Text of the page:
Concepts for the Development of Intelligence, Security, and Prevention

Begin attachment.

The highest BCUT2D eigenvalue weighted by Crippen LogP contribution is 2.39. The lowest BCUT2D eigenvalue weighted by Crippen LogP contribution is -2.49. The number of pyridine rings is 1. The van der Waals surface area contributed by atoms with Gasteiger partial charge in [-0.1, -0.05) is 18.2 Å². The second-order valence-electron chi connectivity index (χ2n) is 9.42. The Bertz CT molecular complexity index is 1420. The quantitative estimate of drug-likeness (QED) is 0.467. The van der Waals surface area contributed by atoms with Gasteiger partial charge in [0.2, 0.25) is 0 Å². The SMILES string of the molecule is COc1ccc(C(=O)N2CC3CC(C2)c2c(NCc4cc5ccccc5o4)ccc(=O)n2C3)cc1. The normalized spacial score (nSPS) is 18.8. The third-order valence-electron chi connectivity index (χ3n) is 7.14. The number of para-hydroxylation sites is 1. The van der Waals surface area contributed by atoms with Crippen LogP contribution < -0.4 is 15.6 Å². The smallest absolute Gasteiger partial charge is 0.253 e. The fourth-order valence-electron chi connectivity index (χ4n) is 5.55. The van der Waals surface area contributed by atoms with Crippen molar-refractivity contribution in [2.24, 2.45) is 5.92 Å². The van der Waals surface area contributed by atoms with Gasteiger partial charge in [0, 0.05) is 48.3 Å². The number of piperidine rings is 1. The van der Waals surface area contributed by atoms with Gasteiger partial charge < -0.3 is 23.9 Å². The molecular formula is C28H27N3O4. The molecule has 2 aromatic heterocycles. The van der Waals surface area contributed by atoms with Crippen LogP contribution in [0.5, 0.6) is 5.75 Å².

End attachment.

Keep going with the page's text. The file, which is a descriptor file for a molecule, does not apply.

CODISP is social science project on recent forms of knowledge management work in the law enforcement organisation. The aim is to analyse the way knowledge management in law enforcement (its methods and forms, as well as the means and degree of knowledge sharing), on the one hand, and the knowledge-based law enforcement work (in regard to social environments and types of tort), on the other hand, interact. <br />The originality of our approach lies in highlighting the extent to which partnership and deliberation involving a range of public actors contribute to absorption of many of the teachings and approaches of policy intelligence, despite the obstacles that external, “scientific” approaches to policy-making ordinarily encounter among policy-makers who are used to making decisions in accordance with familiar routines, habits, and assumptions that may conflict with the prescriptions of outside experts. <br />A number of recent studies of the dynamics of partnership across a variety of domains have concluded that cooperation and exchange among heterogeneous actors in a deliberative setting are highly conducive to rational decision-making and to the development of creative solutions to familiar problems, and that many solutions that are developed jointly in partnership settings gain acceptance as a result of being adopted by a process perceived as legitimate. Our work explores how, and under what conditions, venues that bring together public and private actors from a variety of professions and disciplines are able to overcome the institutional barriers to the adoption of evidence-based approaches to problems of security. <br />Our main partner in the National Gendarmerie is the Research Center of the College for National Gendarmerie Officers and our main partner in the National Police is the Research Center of the France’s National Police College. These partners ensure the results of the project are disseminated and taken into account within police organizations and police schools.